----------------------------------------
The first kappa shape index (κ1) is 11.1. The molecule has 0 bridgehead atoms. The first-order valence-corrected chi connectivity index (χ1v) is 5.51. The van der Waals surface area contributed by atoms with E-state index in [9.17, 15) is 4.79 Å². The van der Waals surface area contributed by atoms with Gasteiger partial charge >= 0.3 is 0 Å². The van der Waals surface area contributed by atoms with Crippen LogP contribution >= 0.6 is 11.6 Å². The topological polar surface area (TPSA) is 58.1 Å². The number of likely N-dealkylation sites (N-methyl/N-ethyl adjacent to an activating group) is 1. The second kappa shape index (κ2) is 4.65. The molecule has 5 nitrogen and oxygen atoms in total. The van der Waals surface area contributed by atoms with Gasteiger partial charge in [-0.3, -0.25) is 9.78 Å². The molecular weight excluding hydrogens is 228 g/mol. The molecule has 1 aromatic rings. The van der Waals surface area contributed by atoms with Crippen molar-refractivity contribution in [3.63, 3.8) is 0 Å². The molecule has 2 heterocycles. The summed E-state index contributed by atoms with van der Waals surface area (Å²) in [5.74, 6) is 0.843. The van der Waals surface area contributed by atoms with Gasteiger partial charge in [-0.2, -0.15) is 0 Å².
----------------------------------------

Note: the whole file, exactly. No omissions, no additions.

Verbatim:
The first kappa shape index (κ1) is 11.1. The molecule has 0 bridgehead atoms. The first-order valence-corrected chi connectivity index (χ1v) is 5.51. The van der Waals surface area contributed by atoms with E-state index in [9.17, 15) is 4.79 Å². The van der Waals surface area contributed by atoms with Gasteiger partial charge >= 0.3 is 0 Å². The van der Waals surface area contributed by atoms with Crippen LogP contribution >= 0.6 is 11.6 Å². The topological polar surface area (TPSA) is 58.1 Å². The number of likely N-dealkylation sites (N-methyl/N-ethyl adjacent to an activating group) is 1. The second kappa shape index (κ2) is 4.65. The molecule has 5 nitrogen and oxygen atoms in total. The van der Waals surface area contributed by atoms with Gasteiger partial charge in [-0.3, -0.25) is 9.78 Å². The molecular weight excluding hydrogens is 228 g/mol. The molecule has 1 aromatic rings. The van der Waals surface area contributed by atoms with Crippen molar-refractivity contribution in [3.63, 3.8) is 0 Å². The molecule has 2 heterocycles. The summed E-state index contributed by atoms with van der Waals surface area (Å²) in [5.74, 6) is 0.843. The van der Waals surface area contributed by atoms with Gasteiger partial charge in [-0.2, -0.15) is 0 Å².